NR: We were just really comfortable. We were very fast friends. We would take naps on the Equity cot. And we had our little thing backstage during “Waiting for Life.” We would always meet up in the same spot, and we would dance with each other. Every time we’d just get closer and closer...
LO: It was our little mating dance.
NR: Mating dance! [Laughs] I played Andrea, so my solo moment was later in the show, and whenever I would exit into the wings after my part, he would be waiting there for me and would give me a peck on the lips as I left the stage.
NR: It was never an obvious, “Oh, he’s into me.” I just loved and adored this person so much; it just felt like the most amazing friendship until we finished the show. That’s when we both were like, “Hmm is this more than a friendship?”
Did you ever have an official first date, or did you just keep hanging out?
NR: [Our first date] definitely became official, but we both went into it not knowing whether it was a date or not.
LO: It was what I needed as a commitment-phobe. Anything in an official capacity was going to make me nervous, but I could absolutely go hang out with a friend of mine and see what happened. In case we had a terrible time, we could have just said, “Oh, that wasn’t a date,” but it was very clear that it was more than friendship. So at the end of the first date I gave Nicolette a kiss, a real kiss, not a peck like in the show.
NR: I was still in college at the time and I was living with three other roommates, who were very close friends of mine. I went into the night telling them that I didn’t know if it was a date, and then he took me for a walk towards the end of the evening and that’s where he kissed me. I came upstairs to my roommates and I was like, “It was a date!”
What did Mr. Billy Porter have to say about this?
LO: Oh, he takes full credit.
NR: At our wedding he was like, “I made this happen.”
Have you guys gotten to work together since you met in Once on This Island?
NR: We’ve done little things, like workshops, and we do a lot of music together.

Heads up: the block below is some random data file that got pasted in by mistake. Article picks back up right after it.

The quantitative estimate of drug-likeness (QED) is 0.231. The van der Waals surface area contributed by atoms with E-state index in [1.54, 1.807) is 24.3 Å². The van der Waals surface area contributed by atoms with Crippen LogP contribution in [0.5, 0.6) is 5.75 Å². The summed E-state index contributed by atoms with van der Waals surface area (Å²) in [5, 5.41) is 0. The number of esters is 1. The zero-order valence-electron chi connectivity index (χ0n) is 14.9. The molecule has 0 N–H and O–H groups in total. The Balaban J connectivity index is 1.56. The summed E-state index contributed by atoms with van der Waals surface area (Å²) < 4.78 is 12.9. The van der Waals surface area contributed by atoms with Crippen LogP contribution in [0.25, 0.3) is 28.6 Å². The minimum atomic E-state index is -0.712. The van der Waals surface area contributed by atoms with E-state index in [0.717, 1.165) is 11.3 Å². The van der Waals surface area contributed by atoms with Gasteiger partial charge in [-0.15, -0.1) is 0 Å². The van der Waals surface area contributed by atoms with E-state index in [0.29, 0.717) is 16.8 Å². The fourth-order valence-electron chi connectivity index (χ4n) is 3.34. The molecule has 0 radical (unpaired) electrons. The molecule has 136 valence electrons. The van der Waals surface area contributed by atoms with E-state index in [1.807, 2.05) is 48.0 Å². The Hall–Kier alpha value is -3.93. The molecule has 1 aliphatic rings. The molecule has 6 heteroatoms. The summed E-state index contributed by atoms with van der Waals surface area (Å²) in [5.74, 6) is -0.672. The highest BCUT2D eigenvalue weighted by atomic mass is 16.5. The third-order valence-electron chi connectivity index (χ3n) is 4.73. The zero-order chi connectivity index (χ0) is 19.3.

LO: I did a couple of readings of Witness Uganda [the former title of Invisible Thread], but we haven’t done a full production together. I do a lot of cabaret stuff and concerts, and I beg my wife to sing with me all the time. Sometimes she obliges.
NR: Music stuff is definitely the most challenging when we’re working together because it’s more creative. It’s less, “You do your own thing and I do my own thing.” We have to come together on a creation, so that takes more patience with one another because we both have very different processes.
LO: She means patience with me. I don’t have a problem with patience with her.
NR: Well, because I’m the kind of person who needs to rehearse a lot and plan exactly what we’re doing and do what we plan. Les is just on the fly and like, “We’ll figure it out when we get there.” It drives me crazy.
What do you like to hear each other sing?
NR: There’s never a prouder moment than when I get to sit in the audience of Hamilton and he sings “Wait For It” for the first time. I can barely contain myself. It’s just a very out-of-body experience. I especially love watching the way the audience watches him. I remember on the opening night of Hamilton the audience went insane after [he sang], and I just burst into tears watching everybody respond to him. It was very special to see this man, who I have been with for so long, who has worked so hard for so many years, to see him get to this place where people can see him the way that I’ve always seen him.
LO: Okay, I want to answer my favorite song! They were doing a benefit performance for Roundabout of She Loves Me, the production that’s coming to Broadway this year, but Kelli O’Hara and Jane Krakowski both had commitments during the rehearsal process. They wanted to fully stage it for this one-night thing, so [casting director] Stephen Kopel called Nicolette to come in and be their understudy for those rehearsals that they had to miss. I remember the first time she sang, “Will He Like Me,” from that show. I would ask her to sing it for me all the time just because I wanted to hear it. She sounded so good on that. And obviously I’m like the biggest Invisible Thread groupie. I go every Sunday night after my matinee and I watch her bring the house down.
How did you celebrate your third wedding anniversary on Dec. 1?
LO: It’s really important to us that we live our lives every single day with a little bit of romance, and that we make it special whenever we can. It’s not like we go 364 days before we tell each other that we love each other or before we take ourselves out for a nice dinner. It’ll be wonderful to commemorate and watch our wedding video again and think about the day, but, this year especially has been like one long party, and it’s not over yet.